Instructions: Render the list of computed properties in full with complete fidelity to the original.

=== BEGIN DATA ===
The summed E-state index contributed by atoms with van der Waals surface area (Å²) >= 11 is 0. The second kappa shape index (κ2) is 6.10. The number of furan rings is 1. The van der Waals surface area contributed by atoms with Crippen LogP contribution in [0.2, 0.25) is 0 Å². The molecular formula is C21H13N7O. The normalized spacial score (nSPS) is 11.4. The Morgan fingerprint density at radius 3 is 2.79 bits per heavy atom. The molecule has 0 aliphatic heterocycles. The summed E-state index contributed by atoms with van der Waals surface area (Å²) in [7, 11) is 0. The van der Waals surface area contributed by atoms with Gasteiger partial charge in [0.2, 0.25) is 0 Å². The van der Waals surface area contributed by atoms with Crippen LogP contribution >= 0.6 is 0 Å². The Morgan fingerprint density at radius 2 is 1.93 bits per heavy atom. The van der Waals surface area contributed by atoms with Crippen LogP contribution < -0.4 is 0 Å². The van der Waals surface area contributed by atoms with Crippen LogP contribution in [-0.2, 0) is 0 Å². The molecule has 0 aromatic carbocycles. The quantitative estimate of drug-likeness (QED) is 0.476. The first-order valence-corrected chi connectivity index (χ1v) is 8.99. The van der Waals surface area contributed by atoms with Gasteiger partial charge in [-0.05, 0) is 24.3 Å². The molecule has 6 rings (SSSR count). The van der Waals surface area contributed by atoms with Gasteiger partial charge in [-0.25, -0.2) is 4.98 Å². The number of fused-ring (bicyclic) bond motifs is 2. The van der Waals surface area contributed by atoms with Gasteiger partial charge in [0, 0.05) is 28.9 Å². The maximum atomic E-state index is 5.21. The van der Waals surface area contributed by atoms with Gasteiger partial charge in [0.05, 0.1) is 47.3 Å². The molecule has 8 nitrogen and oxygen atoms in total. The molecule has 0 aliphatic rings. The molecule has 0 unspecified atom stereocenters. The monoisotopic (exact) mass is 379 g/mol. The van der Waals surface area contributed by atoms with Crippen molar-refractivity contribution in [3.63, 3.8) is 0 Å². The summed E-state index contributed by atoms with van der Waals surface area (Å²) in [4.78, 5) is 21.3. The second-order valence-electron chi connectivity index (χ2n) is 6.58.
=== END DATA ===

The summed E-state index contributed by atoms with van der Waals surface area (Å²) >= 11 is 0. The second kappa shape index (κ2) is 6.10. The number of furan rings is 1. The van der Waals surface area contributed by atoms with Crippen LogP contribution in [0.2, 0.25) is 0 Å². The molecular formula is C21H13N7O. The normalized spacial score (nSPS) is 11.4. The Morgan fingerprint density at radius 3 is 2.79 bits per heavy atom. The molecule has 0 aliphatic heterocycles. The summed E-state index contributed by atoms with van der Waals surface area (Å²) in [7, 11) is 0. The van der Waals surface area contributed by atoms with Gasteiger partial charge in [0.2, 0.25) is 0 Å². The van der Waals surface area contributed by atoms with Crippen LogP contribution >= 0.6 is 0 Å². The Morgan fingerprint density at radius 2 is 1.93 bits per heavy atom. The van der Waals surface area contributed by atoms with Crippen LogP contribution < -0.4 is 0 Å². The van der Waals surface area contributed by atoms with Crippen LogP contribution in [-0.2, 0) is 0 Å². The molecule has 0 aromatic carbocycles. The quantitative estimate of drug-likeness (QED) is 0.476. The first-order valence-corrected chi connectivity index (χ1v) is 8.99. The van der Waals surface area contributed by atoms with Gasteiger partial charge in [-0.05, 0) is 24.3 Å². The molecule has 6 rings (SSSR count). The van der Waals surface area contributed by atoms with Gasteiger partial charge in [-0.25, -0.2) is 4.98 Å². The number of fused-ring (bicyclic) bond motifs is 2. The van der Waals surface area contributed by atoms with Gasteiger partial charge in [0, 0.05) is 28.9 Å². The maximum atomic E-state index is 5.21. The van der Waals surface area contributed by atoms with Gasteiger partial charge in [0.05, 0.1) is 47.3 Å². The molecule has 8 nitrogen and oxygen atoms in total. The molecule has 0 aliphatic rings. The molecule has 0 unspecified atom stereocenters. The monoisotopic (exact) mass is 379 g/mol. The van der Waals surface area contributed by atoms with Crippen molar-refractivity contribution in [3.63, 3.8) is 0 Å². The summed E-state index contributed by atoms with van der Waals surface area (Å²) in [4.78, 5) is 21.3. The second-order valence-electron chi connectivity index (χ2n) is 6.58.